Panok recalled how they chose potatoes before the guerrillas came to Dalva when the horse carried it. He rested his feet in the front, pulled on the reins, and suddenly he was thrown up. Then he flew into the pit along with sacks and a cart. Overhead, it whistled. Panok felt his hands twitch violently. The head began to spin, the earth floated upwards. He felt that he was being dragged somewhere along the ground and thought that the horse was dragging him home, to the village.
Yanuka, when he was looking from the cart to the road where the Germans were going, it was thought that he was at home, in Dalva near the school, to which they moved immediately after the fire. Yanuk then saw the Germans for the first time. One of the Germans tore off his head a new helmet – Pilip brought it last year from the Finnish war, – put it on a pole at the gate, snatched a white wide dagger and smashed it on the red star.
Yanuk saw that everyone was running somewhere, and realized that shooting began. Looking back, he saw Alyosha in a ravine, in the grass; I thought that his grandson, son and daughter-in-law had gone to Palik with the partisans-they would live. Yanuk felt a blow to his head. It seemed that they cut the dagger from the top of the head like a Red Army helmet. It became cold, it seemed that he was going home, to Dalva, after the sleigh. Yanuk had time to feel how he was falling from the cart: he bumped his head against something hard.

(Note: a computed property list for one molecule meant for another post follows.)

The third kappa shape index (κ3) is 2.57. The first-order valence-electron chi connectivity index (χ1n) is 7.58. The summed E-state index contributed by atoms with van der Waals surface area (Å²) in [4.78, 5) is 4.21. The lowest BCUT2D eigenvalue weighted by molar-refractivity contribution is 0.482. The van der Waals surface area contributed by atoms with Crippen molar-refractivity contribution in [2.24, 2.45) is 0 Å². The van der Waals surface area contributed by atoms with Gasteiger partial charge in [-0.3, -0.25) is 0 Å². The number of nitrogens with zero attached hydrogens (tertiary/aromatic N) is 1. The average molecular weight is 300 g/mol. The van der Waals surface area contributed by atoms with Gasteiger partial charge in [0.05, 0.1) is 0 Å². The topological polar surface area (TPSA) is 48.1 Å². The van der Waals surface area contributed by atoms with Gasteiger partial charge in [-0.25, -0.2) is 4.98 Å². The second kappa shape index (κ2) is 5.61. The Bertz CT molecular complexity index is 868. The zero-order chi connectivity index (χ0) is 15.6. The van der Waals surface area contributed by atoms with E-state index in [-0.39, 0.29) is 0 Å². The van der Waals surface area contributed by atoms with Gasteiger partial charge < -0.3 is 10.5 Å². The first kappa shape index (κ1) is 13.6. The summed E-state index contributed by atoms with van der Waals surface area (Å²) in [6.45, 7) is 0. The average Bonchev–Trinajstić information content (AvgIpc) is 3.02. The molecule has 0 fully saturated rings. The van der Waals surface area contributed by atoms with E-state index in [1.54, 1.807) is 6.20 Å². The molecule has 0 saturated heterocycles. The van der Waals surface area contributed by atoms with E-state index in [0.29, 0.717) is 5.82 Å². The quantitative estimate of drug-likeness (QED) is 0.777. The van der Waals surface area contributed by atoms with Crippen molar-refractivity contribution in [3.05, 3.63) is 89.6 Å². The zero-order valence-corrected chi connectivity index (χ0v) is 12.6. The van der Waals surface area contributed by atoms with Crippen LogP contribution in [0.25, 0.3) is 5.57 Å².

Tanya started to shake again. An aching leg died, it became heavy – you can not move it. Yuzyuk remembered that he was already somewhere far away, behind Dvinosa. Tanya felt that she was lying on the ground. Nasta bent over her and dragged her somewhere. It was cold again, my back was getting wetter. Then Nasta screamed and let Tanya out of her hands. Opening her eyes, Tanya saw a German on the side. In his hands the automatic machine was shaking. She did not have time to close her hands.
Nastya thought that she could hear the wind blowing from the courtyard into double frames. The unshrugged sewing machine knocks on the table – Nasta sews white camouflage gowns for the partisans from the tablecloths. From a long work, the eyelids stick together and the arms ache. In the hall the latch clanged – partisans entered into the hut, with them Sukhov. There were no more places, and the guerrillas kept coming, knocking at the threshold.